I have plenty more to say about this. For example, their price-list as you can see starts at $6 then $13 then $25, then $34, and finally $45 for the night. Why the mess? Why the confusion? If we work these out on an hourly basis, they come to these respective equivalents: $12 per hour, then $13, then $12.50, then $11.33, then $11.25. So all that fuss and nonsense that confuses the hell out of people, just so that they can sell their increments from the equivalent of $11.25 per hour, up to $13 per hour. In the end, not much difference either way. This is a useless way to sell a service on a Friday and Saturday night when party-goers are unlikely to spend less than four hours in town. What a palaver!
Dear Secure Parking, why don’t you just take the four-hour rate with which you seem to be happy? It amounts to $45. This works out at $11.25 per hour. Why don’t you just say that from the start, and be done with it. You can announce, ‘Come and park here for $11.25 per hour.’ How shameful is that? How impossible is that? How outrageous would it be for your company to reveal the naked truth about your price-list? Just tell the truth, damn it!
Better still, sell it by the minute and let people come and go as they please. Just say, ‘Park with us for 20 cents per minute.’
This question puzzles me no-end: Why oh why does Secure Parking (along with similar establishments) feel the urge to price each segment differently? Just why? How does it matter that it is half an hour or 2-3 hours or 3-4 hours? What happens to the concrete, that it matters? I can understand such pricing brackets if one were purchasing printing material from China. The quantity matters, and it affects the price of shipping etc. I am sure everyone understands the notion of economies-of-scale and amortised handling and shipping charges amidst fixed costs for customs clearance etc. The car park is a stack of concrete. What happens between 1-2 hours that differs so greatly from 2-3 hours? It’s just mumbo-jumbo.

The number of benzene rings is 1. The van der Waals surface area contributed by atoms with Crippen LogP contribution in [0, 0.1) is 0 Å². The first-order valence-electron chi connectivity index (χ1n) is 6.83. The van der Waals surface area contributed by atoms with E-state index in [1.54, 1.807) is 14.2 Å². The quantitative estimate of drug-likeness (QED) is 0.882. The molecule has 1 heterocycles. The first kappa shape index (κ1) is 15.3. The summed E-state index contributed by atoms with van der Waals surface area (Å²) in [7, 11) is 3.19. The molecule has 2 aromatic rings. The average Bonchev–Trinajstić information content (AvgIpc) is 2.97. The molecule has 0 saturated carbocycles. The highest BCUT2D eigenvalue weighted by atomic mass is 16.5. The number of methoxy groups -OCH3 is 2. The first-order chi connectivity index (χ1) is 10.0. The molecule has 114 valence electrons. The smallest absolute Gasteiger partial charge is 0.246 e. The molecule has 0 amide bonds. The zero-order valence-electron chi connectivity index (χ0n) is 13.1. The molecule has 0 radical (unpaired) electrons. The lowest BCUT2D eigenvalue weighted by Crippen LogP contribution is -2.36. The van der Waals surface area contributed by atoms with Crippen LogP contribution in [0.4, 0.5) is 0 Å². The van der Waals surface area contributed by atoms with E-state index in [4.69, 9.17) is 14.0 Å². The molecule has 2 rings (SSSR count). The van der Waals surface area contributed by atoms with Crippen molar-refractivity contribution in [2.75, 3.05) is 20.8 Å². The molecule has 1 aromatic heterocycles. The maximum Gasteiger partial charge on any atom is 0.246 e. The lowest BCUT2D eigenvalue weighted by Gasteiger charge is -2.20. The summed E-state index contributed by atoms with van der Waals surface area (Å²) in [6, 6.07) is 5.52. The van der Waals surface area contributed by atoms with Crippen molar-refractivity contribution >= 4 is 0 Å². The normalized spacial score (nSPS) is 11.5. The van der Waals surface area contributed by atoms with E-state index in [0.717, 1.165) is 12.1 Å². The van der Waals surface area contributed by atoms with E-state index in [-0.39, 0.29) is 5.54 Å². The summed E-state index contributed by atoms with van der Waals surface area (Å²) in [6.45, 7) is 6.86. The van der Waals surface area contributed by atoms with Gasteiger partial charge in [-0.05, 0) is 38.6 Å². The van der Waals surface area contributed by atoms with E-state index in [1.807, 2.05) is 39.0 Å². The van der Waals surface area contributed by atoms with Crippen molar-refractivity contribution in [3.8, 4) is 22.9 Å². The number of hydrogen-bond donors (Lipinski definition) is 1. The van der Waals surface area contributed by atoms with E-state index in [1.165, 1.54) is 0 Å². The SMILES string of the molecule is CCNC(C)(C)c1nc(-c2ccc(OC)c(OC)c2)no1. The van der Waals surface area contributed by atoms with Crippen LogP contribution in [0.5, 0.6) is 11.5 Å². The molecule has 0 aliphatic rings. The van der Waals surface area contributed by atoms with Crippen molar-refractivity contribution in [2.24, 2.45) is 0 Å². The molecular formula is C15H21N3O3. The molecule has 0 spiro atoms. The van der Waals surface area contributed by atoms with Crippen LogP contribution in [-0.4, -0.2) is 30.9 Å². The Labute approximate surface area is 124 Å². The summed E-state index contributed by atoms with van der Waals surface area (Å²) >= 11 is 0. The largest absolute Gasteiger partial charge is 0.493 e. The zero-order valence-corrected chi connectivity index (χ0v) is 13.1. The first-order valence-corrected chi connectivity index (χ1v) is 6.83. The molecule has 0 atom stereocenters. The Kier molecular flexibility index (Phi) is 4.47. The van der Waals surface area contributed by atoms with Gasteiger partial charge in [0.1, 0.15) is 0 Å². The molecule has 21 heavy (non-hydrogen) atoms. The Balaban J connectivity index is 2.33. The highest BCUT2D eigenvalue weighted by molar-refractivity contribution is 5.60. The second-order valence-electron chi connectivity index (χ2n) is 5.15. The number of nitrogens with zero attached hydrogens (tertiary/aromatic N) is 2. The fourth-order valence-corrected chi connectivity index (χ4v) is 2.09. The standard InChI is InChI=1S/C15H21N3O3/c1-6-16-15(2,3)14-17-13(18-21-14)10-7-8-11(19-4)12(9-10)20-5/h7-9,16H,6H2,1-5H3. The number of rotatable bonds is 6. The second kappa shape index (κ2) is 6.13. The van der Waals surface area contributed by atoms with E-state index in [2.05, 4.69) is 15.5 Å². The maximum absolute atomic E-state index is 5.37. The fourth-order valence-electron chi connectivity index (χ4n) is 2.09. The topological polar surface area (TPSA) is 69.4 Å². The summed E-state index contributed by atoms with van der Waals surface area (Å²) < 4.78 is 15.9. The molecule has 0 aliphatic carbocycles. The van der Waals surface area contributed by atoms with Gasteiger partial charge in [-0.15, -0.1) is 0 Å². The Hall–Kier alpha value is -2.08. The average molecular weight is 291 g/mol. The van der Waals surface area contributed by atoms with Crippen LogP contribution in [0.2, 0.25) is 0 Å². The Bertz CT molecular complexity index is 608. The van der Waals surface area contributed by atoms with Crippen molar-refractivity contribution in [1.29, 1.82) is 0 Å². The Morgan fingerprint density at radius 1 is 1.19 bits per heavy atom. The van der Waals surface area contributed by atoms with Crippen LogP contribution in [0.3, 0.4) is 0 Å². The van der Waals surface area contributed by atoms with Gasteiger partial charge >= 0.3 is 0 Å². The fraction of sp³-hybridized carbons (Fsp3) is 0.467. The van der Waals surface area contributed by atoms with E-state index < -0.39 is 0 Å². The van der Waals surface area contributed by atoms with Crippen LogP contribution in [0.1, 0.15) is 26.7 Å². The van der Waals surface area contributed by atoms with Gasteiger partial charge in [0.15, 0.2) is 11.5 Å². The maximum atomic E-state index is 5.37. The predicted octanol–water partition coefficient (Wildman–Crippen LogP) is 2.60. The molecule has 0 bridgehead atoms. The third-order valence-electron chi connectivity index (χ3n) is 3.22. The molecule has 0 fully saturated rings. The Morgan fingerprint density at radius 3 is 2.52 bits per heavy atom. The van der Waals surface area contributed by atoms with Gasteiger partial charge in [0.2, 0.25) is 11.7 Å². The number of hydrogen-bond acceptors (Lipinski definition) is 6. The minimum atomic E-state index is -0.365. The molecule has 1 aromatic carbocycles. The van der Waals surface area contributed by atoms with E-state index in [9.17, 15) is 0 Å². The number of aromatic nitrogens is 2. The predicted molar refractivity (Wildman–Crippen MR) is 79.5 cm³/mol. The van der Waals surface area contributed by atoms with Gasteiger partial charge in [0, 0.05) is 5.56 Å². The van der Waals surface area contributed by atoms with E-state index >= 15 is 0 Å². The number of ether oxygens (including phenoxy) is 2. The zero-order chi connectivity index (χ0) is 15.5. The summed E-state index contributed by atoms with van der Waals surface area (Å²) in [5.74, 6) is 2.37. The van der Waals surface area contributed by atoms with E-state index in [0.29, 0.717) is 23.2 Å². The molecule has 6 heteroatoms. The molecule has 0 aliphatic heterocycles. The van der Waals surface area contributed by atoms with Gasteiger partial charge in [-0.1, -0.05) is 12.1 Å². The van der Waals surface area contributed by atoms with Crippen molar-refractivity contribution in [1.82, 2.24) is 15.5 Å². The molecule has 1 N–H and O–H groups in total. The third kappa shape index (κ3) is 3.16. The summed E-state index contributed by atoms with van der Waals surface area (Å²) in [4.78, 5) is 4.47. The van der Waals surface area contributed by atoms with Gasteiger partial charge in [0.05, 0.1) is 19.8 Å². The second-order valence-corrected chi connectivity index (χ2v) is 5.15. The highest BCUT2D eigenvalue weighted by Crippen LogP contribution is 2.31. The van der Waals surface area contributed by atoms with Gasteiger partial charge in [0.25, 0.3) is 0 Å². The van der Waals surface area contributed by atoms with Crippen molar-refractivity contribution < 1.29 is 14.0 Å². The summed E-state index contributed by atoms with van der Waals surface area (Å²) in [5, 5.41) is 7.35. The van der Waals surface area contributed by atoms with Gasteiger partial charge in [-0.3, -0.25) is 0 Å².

And another thing: why are such companies so mean? They price their parking based on demand. That is a huge insult. It is so unprofessional. Go ahead, laugh. Sure, I understand all about price and demand. But it is sooooo mean-spirited when parking fees change based on need. When I really want to park in town, the fees are astronomical. When I am not desperate to park there, I am offered cheaper $10 flat rates. Please note that I have been in sales and marketing and management for many years, so I am speaking as a professional, and not ranting from the perspective of a customer. As a professional, who understands all about pricing, I am saying that it is insane to speak about a brand as having certain lovely qualities, when its actions are mean and nasty. Park with us when lots of people need our services, and you pay through the nose. When the city is not so busy, we will beg you to come to us, shouting with fonts whose height exceed 6 foot. When we need to fill the space, we offer flat rates and early-birds.
How hard would it be if a parking-station worked out its rent and expenses and what it needs to earn, and just distilled it all to a price per minute. They can then come out and announce, ‘Park with us, day or night, at any time, at your convenience, and you can always be sure that the price is dead simple. We charge x-cents per minute. You do not need a World War II code-book to decipher the fee schedule. You do not have to guess and wonder how we might be trying to con you. You do not have to remember any other number. Come park with us for one flat fee, day or night, at any time.’